JOANNA'S FOOD: family cooking, from scratch, every day

Thursday, February 04, 2010

A rustic rye boule

I tried a couple of weeks ago to make a rye loaf, but it was fit only for the hens. They loved it, but they're connoisseurs of good grains and flours, rather than bread. This one is a success, because 75% of the flour is white, giving the dough enough gluten to rise. I'm still on a mission to make a loaf which is mostly rye - and I'd also like to find some darker rye meal than the very pale flours available here. Suggestions warmly welcomed.

I used the no-knead method for this loaf: it's my favourite way to bake, because of its elegant simplicity - you let time do all the work for you, and the result is a flavourful rustic boule. (You may remember the sensation this recipe caused when it went viral in 2007.)

400g flour altogether (100 of which was rye), about half a teaspoon of yeast, and a little less than a teaspoon of salt. Otherwise, no change from Jim Lahey's original no-knead method.

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Wendy said...

Looks like a lovely loaf.
Will be interested to hear it you get any replies about dark rye bread.
I used to live in Finland and I desperately miss the dark rye rolls I used to eat there. Whenever I go I fill my suitcase with the stuff on my return!

Joanna said...

Thanks for kind words Wendy.

I've got the answer to the dark rye bread question; I'm going to make and post it next week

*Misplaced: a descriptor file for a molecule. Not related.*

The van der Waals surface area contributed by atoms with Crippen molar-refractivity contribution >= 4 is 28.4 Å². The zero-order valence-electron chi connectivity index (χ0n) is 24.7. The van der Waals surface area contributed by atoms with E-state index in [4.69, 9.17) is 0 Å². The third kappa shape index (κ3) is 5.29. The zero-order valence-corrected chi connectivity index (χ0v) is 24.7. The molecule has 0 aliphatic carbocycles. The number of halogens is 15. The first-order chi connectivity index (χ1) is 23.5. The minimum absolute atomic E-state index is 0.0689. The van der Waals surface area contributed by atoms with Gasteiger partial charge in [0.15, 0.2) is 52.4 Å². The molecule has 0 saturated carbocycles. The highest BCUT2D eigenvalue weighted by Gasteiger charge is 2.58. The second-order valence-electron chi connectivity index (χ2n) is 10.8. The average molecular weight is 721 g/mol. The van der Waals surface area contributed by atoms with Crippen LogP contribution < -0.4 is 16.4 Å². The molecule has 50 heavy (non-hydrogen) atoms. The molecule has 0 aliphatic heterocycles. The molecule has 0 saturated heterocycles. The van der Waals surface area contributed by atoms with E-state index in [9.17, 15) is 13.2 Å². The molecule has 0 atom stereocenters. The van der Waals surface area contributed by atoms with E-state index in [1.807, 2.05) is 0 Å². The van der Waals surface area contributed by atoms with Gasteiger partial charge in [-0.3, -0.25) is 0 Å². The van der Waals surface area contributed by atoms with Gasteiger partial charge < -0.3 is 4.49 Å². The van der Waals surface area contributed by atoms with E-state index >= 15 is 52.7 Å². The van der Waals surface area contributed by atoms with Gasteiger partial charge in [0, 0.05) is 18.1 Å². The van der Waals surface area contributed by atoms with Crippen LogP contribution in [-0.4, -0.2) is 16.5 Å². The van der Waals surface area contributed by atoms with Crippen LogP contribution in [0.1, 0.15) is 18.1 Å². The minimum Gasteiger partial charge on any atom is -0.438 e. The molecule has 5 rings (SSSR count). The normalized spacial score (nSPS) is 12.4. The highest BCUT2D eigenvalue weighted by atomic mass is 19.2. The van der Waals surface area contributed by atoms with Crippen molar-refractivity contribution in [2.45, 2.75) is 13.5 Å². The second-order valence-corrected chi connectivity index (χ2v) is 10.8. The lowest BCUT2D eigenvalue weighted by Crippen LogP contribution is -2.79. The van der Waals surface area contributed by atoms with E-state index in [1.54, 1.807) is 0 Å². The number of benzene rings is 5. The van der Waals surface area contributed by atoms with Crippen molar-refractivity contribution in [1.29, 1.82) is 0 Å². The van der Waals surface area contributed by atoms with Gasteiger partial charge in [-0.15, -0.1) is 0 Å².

Olive Oyl said...

Have you seen Dan Lepard's recipe for a cider/rye bread, in today's Guardian? More fuss than the no knead but looks good.

colleen said...

That bread looks amazing. I've been using a breadmaker for the last six months- cheap and convenient but entirely unspectacular. Will definitely give this a go.

Kristy Sayer said...

This bread looks deliciously crusty, Yum!

thenewstead6 said...

My bread making has been revolutionised by these books Even though the gluten powder was hard to source in the UK I've managed it, and the breads are amazing. Fresh bread, every day, with 5 minutes of effort = brilliant! (ps loving the blog)

Joanna said...

Thanks for kind words. I have made the Artisan Bread in 5 a couple of times, and I'm not sure why I don't do it all the time. I'm going to have another go this weekend, when there's not much time for baking, and try baking it in a Le Creuset pan, as that also takes some of the effort out of the process, which is important when you're busy. I've been re-reading Elizabeth David's chapter on ovens in her book of baking, and this heated pan method is really ancient, the fore-runner of the oven.